parsing a subtype_indication

Discussion in 'VHDL' started by Ole Nielsby, Dec 12, 2007.

  1. Ole Nielsby

    Ole Nielsby Guest

    Given this lump:


    entity my_entity is
    port
    (
    my_vector : out my_vector_type(17 downto 0)
    );
    end my_entity;


    it is clear that
    my_vector_type(17 downto 0)
    parses as:
    subtype_indication
    type_mark
    type_name or subtype_name
    simple_name
    identifier "my_vector_type"
    constraint
    index_constraint
    "("
    discrete_range
    range
    simple_expression "17"
    direction "downto"
    simple_expression "0"
    ")"

    What I'd like to know is, when the parser has seen:
    my_vector_type(
    can it, without symbol table information, infer that
    the type_mark has ended and a constraint has begun?

    Or can a type_name start with xxx( ?
    The BNF grammar seems to allow this, allowing a
    name to be a function call, but I am having a hard time
    trying to find out if it is a real possibility or just lax
    grammar spec.
     
    Ole Nielsby, Dec 12, 2007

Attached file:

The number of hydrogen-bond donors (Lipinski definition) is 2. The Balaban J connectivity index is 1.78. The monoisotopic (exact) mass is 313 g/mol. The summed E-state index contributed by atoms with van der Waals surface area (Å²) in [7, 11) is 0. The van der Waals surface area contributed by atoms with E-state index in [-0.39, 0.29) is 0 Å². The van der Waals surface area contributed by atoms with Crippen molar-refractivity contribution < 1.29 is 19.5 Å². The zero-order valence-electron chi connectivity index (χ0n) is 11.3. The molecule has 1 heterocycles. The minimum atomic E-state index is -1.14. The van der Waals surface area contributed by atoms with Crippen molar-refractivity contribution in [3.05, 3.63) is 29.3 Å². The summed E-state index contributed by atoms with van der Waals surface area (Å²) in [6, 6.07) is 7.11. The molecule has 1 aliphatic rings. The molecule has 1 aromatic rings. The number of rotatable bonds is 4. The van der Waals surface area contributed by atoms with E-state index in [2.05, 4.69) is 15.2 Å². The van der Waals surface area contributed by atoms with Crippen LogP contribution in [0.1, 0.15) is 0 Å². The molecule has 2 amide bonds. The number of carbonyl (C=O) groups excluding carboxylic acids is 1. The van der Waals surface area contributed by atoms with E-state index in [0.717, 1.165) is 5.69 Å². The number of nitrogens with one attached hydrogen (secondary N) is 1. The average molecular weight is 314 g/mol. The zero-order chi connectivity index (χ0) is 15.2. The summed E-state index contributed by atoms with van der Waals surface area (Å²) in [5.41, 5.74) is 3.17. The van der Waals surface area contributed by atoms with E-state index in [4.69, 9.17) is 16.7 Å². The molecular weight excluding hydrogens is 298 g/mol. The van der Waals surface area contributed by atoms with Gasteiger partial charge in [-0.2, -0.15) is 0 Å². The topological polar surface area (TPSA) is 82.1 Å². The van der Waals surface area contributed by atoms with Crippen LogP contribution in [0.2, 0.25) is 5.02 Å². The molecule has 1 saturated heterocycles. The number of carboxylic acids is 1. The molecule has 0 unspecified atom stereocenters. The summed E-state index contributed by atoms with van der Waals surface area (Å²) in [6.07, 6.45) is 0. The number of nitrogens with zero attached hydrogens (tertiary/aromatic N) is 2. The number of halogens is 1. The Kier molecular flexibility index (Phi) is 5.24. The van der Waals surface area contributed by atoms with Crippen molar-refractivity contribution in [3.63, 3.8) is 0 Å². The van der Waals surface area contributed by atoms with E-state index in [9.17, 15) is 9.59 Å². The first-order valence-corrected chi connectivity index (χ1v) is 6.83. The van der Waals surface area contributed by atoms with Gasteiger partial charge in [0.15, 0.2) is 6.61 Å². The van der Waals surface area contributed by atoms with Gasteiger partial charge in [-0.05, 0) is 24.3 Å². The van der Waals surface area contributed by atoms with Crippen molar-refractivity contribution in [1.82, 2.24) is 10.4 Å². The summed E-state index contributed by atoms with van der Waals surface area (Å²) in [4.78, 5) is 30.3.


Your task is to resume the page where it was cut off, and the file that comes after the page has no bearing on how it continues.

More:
#1
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  2. Ole Nielsby wrote:

    > What I'd like to know is, when the parser has seen:
    > my_vector_type(
    > can it, without symbol table information, infer that
    > the type_mark has ended and a constraint has begun?


    Don't know, but "my_vector_type(17 downto 0)"
    is a *subtype* of some anonymous unconstrained array type
    unless it is explicitly declared.

    -- Mike Treseler
     
    Mike Treseler, Dec 12, 2007
    #2
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  3. Ole Nielsby

    Guest

    On Dec 12, 5:28 am, "Ole Nielsby" <ole.niel...@tekare-you-
    spamminglogisk.dk> wrote:
    >
    > What I'd like to know is, when the parser has seen:
    > my_vector_type(
    > can it, without symbol table information, infer that
    > the type_mark has ended and a constraint has begun?
    >


    In the general BNF grammar, no, because type_mark is a name, which
    might be a slice name, which can also contain a (17 downto 0). So you
    need to use a special production for type mark which allows only an
    expanded name. I've found it easier to use parser combinators to
    build a number of abstract parse trees, then resolve each, using
    symbol table info, to a (possibly empty) concrete interpretation, then
    check that the set of abstract trees yields only one valid
    interpretation. You can trade off the number of parse tree branches
    for the richness of your AST.

    You're going to have a really hard time if you try to build a
    "conventional" compiler for VHDL, employing syntax-directed
    translation driven by the symtab.

    - Kenn
     
    , Dec 14, 2007
    #3
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